How to Make Door Wreaths


Nothing welcomes people into your home like a colorful door wreath, especially one that has a lovely scent. Making your own door wreath with lavender is not only appealing to the eyes, but will give off a waft of scent as your family and guests enter your home. Using dried lavender, or any other type of dried flower, allows your door wreath to last longer than using fresh flowers. When making your own wreath, you are in control of the exact size and look you want, plus you will save money compared to buying a ready-made wreath.

Step 1

Cut dried lavender into 6-inch lengths. Group together into small bundles and set aside.

Step 2

Select a wire wreath that is about 8 inches in diameter. Any size can be used, depending on how big or small you want the door wreath to be. Once the lavender is added to the wreath, it will be larger than the original size wire wreath.

Step 3

Hold a bundle of lavender against the top of the wire wreath and use floral wire to wrap around the stems, securing to the wreath. Add another bundle of lavender directly below the first one, so the lavender flowers cover the stems of the first bundle and secure to the wreath with the floral wire. Continue adding the bundles of lavender in the same manner until the wreath is completely covered.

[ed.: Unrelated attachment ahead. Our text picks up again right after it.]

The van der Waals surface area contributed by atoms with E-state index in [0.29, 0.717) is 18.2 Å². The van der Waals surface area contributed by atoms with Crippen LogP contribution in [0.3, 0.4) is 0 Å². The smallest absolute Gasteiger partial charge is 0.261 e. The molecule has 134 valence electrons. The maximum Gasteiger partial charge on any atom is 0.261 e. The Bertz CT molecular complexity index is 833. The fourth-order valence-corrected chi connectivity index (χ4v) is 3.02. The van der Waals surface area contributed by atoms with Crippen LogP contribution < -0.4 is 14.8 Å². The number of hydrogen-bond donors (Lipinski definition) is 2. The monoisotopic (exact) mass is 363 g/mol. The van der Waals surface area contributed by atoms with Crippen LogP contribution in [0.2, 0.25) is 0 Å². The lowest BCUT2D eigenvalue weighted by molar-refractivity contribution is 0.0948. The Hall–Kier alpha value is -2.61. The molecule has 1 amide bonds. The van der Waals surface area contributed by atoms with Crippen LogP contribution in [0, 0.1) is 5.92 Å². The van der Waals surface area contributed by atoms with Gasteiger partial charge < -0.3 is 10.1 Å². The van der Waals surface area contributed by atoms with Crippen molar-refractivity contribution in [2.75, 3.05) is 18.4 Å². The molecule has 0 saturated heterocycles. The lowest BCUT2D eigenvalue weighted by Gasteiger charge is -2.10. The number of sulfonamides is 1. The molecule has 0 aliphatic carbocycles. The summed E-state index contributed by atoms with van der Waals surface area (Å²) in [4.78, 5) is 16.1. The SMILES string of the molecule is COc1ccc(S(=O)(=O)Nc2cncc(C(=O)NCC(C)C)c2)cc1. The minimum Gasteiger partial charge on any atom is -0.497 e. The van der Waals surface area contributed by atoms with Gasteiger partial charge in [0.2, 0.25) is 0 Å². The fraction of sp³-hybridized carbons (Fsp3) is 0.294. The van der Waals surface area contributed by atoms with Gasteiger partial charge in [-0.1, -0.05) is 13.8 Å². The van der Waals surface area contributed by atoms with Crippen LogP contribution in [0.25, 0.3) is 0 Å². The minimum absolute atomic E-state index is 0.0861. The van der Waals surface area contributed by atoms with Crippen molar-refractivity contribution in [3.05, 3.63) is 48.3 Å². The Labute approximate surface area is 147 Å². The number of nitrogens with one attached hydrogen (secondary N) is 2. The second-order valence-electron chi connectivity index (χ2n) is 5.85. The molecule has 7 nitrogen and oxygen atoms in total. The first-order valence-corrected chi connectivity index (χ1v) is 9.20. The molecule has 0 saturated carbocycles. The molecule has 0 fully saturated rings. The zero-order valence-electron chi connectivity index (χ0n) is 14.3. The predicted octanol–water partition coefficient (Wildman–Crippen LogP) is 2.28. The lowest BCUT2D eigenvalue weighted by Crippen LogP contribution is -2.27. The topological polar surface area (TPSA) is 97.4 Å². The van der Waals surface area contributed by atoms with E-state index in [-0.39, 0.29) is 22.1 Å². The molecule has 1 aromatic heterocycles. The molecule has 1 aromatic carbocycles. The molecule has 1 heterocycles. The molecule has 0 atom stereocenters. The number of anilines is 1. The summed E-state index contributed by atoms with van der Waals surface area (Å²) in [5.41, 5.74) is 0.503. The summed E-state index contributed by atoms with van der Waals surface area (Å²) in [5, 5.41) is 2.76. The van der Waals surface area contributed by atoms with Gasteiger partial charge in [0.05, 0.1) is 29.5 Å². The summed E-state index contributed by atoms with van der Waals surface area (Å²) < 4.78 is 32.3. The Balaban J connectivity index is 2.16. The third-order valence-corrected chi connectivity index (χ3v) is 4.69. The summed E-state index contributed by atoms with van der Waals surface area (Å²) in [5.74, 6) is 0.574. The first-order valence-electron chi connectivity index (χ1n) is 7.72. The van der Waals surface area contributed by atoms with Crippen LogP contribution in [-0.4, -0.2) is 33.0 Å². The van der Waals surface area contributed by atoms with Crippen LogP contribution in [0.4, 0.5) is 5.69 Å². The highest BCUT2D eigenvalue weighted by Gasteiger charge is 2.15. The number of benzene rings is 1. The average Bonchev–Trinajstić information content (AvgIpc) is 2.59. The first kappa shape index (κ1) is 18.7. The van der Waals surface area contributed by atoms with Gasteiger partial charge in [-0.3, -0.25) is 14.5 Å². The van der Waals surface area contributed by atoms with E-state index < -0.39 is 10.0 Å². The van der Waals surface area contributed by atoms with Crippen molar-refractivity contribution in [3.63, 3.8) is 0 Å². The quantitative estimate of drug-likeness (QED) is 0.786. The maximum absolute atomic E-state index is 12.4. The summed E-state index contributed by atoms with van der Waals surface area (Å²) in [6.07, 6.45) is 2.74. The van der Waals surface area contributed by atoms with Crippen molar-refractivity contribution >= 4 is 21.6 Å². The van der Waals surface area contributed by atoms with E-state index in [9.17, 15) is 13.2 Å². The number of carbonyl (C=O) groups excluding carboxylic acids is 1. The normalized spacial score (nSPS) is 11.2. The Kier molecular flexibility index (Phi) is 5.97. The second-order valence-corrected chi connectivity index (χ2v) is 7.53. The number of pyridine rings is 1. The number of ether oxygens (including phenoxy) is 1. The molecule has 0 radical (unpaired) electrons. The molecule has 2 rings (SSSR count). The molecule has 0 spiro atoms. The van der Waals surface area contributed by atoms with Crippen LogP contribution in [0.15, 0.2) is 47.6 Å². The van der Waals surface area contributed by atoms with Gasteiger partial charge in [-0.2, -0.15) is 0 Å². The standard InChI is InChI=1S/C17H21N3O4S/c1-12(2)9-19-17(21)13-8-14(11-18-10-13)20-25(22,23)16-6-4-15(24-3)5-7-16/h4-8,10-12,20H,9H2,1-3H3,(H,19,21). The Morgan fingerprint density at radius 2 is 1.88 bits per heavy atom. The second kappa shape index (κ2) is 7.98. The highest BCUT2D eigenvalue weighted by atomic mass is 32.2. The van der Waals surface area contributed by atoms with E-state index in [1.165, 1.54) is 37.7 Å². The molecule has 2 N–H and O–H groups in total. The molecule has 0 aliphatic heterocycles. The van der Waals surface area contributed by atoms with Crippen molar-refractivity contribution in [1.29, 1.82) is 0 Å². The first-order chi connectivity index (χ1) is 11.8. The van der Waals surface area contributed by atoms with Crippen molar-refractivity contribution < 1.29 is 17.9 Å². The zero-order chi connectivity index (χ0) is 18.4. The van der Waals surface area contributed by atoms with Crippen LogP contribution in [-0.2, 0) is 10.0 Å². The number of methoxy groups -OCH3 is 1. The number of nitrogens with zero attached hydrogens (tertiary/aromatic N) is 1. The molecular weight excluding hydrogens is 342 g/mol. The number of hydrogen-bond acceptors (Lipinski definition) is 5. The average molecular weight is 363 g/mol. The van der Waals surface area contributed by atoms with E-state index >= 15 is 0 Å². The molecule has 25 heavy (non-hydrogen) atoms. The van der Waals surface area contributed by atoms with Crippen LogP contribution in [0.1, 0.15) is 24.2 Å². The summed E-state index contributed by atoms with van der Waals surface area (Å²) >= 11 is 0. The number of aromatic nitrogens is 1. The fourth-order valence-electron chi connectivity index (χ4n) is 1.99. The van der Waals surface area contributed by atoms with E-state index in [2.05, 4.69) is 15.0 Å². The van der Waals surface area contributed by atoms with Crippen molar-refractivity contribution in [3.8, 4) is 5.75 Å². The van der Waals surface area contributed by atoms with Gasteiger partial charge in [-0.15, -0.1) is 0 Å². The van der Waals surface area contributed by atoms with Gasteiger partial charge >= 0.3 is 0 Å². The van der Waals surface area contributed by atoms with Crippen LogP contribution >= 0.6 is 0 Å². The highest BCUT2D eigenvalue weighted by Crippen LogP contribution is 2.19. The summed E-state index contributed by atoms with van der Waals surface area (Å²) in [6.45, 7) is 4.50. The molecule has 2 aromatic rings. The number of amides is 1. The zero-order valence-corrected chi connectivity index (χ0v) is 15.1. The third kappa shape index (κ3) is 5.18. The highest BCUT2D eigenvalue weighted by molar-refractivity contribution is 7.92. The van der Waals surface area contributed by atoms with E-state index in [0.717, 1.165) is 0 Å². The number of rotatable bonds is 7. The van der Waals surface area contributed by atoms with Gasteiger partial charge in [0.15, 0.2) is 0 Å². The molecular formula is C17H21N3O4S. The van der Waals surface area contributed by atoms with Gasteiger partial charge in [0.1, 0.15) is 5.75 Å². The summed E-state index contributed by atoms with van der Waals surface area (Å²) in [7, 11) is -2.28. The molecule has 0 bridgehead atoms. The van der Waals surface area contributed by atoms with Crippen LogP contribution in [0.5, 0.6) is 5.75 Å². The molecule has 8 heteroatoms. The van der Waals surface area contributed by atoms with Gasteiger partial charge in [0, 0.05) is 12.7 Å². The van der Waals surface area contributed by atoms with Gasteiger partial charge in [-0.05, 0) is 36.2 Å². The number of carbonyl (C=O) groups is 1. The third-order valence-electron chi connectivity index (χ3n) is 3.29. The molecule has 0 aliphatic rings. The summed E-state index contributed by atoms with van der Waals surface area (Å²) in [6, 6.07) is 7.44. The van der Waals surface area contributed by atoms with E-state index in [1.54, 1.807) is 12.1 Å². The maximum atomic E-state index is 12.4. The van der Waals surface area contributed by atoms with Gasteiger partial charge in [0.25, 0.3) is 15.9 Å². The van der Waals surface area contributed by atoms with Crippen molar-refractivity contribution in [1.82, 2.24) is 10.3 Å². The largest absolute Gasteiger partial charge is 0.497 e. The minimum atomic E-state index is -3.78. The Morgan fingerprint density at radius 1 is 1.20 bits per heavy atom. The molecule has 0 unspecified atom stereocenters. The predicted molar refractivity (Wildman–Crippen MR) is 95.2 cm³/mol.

Step 4

Cut a piece of floral wire 6 inches long and fold in half. Slip the wire over the top of the wreath, between the flowers, and twist the ends together to form a loop which will be used for hanging the wreath.

Step 5

Add a few drops of lavender essential oil to the wreath if desired. This gives a nice scent to the door wreath.

Things You'll Need

  • Wire wreaths
  • Dried lavender
  • Clippers
  • Floral wire
  • Lavender essential oil (optional)


  • Save On Crafts: How to Make A Wreath
  • What About Lavender: Lavender Crafts
Keywords: door wreaths, making door wreaths, door wreath crafts

About this Author

Amy Madtson resides in southern Oregon and has been writing for Demand Studios since 2008, focusing on health and gardening for websites such as eHow and GardenGuides. Madtson has an Associate of Arts in business from Peninsula College in Port Angeles, Washington. She holds a childbirth educator certification and a one-year midwifery completion certificate.